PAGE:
During the Byzantine Empire, the Greek district of Arcadia was famous for being a simple pastoral place where people, mostly herdsmen, lived at peace in nature. Later writers described it as a kind of Utopia. In Lauren Groff's intriguing second novel, Arcadia becomes a place of both good and evil: a New York state commune where people share idealistic dreams but never fully translate them into reality.
Bit Stone, a tiny scrawling kid, is the first child born on the commune after visionaries and druggies complete a nomadic journey across the country from the west coast. This group decides to create an intentional community of shared work and dreams. And what an intelligent, enquiring boy this protagonist is.
Although the author was too young to experience the late 60s and early 70s, she does an amazing job of capturing the feel of the era (except for those cassettes which had not become popular yet.)
Groff's sentences are lush and musical--the kind you read several times just to enjoy the interplay of sounds and meaning. She paints vivid scenes--one of Bit running barefoot through the snow to a kind of fairy godmother's house in the wood. In another scene, as a young teenager, Bit guides a woman through labor with his intense stare and obvious compassion.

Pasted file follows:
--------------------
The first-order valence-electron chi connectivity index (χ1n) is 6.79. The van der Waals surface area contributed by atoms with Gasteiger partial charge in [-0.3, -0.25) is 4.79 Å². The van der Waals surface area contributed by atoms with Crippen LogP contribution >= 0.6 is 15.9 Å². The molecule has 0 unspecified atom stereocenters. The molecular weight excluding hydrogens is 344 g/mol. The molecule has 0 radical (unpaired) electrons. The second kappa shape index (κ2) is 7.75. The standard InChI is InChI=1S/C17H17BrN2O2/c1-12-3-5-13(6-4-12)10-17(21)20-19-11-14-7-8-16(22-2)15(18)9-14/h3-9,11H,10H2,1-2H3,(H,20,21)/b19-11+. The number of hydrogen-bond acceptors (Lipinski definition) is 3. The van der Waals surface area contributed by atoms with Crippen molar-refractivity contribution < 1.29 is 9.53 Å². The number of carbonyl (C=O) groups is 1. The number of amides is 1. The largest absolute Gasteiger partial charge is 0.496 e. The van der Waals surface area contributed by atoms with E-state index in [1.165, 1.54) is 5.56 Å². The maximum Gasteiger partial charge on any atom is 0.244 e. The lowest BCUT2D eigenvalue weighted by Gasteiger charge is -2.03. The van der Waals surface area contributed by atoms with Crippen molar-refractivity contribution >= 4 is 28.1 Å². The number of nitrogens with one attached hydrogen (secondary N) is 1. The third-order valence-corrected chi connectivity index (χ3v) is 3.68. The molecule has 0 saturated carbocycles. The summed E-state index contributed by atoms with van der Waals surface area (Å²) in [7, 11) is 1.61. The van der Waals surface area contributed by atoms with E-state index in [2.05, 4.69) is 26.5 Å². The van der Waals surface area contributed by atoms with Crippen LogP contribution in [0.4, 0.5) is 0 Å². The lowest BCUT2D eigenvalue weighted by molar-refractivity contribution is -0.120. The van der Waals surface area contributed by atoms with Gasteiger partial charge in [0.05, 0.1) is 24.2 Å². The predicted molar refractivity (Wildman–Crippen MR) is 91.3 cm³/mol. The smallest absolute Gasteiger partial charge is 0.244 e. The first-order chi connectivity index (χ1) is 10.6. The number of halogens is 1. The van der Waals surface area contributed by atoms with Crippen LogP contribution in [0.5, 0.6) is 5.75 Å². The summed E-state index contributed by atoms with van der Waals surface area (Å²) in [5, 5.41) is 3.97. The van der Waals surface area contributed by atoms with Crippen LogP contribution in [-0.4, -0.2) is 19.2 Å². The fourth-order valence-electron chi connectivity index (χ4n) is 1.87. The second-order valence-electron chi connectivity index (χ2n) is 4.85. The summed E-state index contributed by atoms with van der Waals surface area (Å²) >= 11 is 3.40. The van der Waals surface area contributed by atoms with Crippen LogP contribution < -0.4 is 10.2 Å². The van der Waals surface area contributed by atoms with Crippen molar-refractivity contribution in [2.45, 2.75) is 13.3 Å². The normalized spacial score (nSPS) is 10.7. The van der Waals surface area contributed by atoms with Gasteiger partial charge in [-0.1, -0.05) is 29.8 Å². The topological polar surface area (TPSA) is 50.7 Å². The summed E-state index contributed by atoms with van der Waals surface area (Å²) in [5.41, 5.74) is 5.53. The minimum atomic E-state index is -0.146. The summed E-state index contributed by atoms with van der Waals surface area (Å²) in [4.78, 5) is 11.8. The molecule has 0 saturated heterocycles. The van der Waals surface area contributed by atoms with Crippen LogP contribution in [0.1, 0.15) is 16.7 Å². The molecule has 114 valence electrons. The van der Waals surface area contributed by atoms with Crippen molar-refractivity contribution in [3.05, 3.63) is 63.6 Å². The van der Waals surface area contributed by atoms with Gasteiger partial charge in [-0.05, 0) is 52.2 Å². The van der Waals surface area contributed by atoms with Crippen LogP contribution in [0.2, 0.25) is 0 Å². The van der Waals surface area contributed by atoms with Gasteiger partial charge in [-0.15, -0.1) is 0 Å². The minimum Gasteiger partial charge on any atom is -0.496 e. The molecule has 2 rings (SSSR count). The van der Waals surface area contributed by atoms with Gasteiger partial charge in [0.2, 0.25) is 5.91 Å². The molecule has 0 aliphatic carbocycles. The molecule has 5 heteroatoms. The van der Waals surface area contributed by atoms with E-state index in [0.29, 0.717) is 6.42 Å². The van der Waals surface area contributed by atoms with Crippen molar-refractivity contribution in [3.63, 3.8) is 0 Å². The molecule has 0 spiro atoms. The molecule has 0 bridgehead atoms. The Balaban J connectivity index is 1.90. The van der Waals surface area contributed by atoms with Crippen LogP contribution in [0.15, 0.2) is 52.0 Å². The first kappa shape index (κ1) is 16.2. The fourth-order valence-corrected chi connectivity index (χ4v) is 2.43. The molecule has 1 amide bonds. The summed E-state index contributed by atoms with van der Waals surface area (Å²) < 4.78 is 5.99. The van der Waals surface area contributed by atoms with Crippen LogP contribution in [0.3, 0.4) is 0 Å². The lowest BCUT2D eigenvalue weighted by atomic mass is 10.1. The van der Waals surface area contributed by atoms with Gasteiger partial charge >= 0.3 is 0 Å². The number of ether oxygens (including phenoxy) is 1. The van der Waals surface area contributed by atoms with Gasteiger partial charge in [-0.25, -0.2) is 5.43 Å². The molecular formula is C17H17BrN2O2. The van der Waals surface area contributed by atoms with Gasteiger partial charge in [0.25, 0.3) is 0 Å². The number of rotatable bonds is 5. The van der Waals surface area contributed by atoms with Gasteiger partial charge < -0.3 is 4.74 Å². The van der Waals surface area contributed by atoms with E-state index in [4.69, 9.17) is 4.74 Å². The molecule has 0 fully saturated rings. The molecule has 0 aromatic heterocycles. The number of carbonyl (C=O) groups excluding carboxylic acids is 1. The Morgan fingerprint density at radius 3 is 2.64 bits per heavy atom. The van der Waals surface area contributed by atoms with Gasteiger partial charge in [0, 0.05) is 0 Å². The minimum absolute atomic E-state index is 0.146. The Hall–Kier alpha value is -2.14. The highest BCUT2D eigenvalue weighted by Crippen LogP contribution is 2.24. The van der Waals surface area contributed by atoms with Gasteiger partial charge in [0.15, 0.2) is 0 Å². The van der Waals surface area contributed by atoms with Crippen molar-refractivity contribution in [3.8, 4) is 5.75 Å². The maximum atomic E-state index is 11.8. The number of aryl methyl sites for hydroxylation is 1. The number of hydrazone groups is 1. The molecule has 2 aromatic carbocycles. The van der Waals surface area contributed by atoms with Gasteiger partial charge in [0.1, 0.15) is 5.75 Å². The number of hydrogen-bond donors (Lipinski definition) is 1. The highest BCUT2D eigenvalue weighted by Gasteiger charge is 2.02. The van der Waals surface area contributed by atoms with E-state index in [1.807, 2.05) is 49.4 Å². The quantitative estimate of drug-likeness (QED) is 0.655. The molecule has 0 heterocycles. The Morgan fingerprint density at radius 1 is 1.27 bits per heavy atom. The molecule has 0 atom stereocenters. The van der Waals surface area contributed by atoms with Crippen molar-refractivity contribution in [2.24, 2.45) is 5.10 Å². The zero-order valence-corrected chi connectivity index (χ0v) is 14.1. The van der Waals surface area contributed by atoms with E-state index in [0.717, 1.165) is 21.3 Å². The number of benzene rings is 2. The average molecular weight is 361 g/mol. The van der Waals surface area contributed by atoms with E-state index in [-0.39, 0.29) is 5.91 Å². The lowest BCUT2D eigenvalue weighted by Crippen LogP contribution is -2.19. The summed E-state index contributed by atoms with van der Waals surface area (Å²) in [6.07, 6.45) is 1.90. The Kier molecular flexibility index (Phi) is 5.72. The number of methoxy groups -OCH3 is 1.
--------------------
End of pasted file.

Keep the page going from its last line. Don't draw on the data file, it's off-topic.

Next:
Bit has been blessed with good parents, trustworthy Abe, a builder, who is one of the few to confront the commune's leader, and Hannah, a baker who sometimes suffers from depression. It's rare to find parents so lovingly portrayed in any novel.
The emotional intensity of the novel is high. Of course, there are villains, the commune's leader is the main one--he smokes dope and sleeps with the young women and adamantly refuses to help in the working drudgery of day-to-day life on the commune. And their work is both hard and endless. Commune members are vegetarians but also novice farmers. Every year they fail at producing enough food for the people, including the crowds of disaffected young folk who join them.
One particularly interesting part of the book is Bit's adjustment to life in New York City as an adult.
At heart, Arcadia offers many mysteries. It also raises questions about what makes a good life: is it our relationships, our work, our community, or some of all three?
This book does a fine job of capturing the contradictions, squabbles, and joys of an era that is almost swallowed by history. For dessert, if you haven't read it for awhile, reread Jack Kerouac's On the Road. A highly-anticipated movie version will come out in December.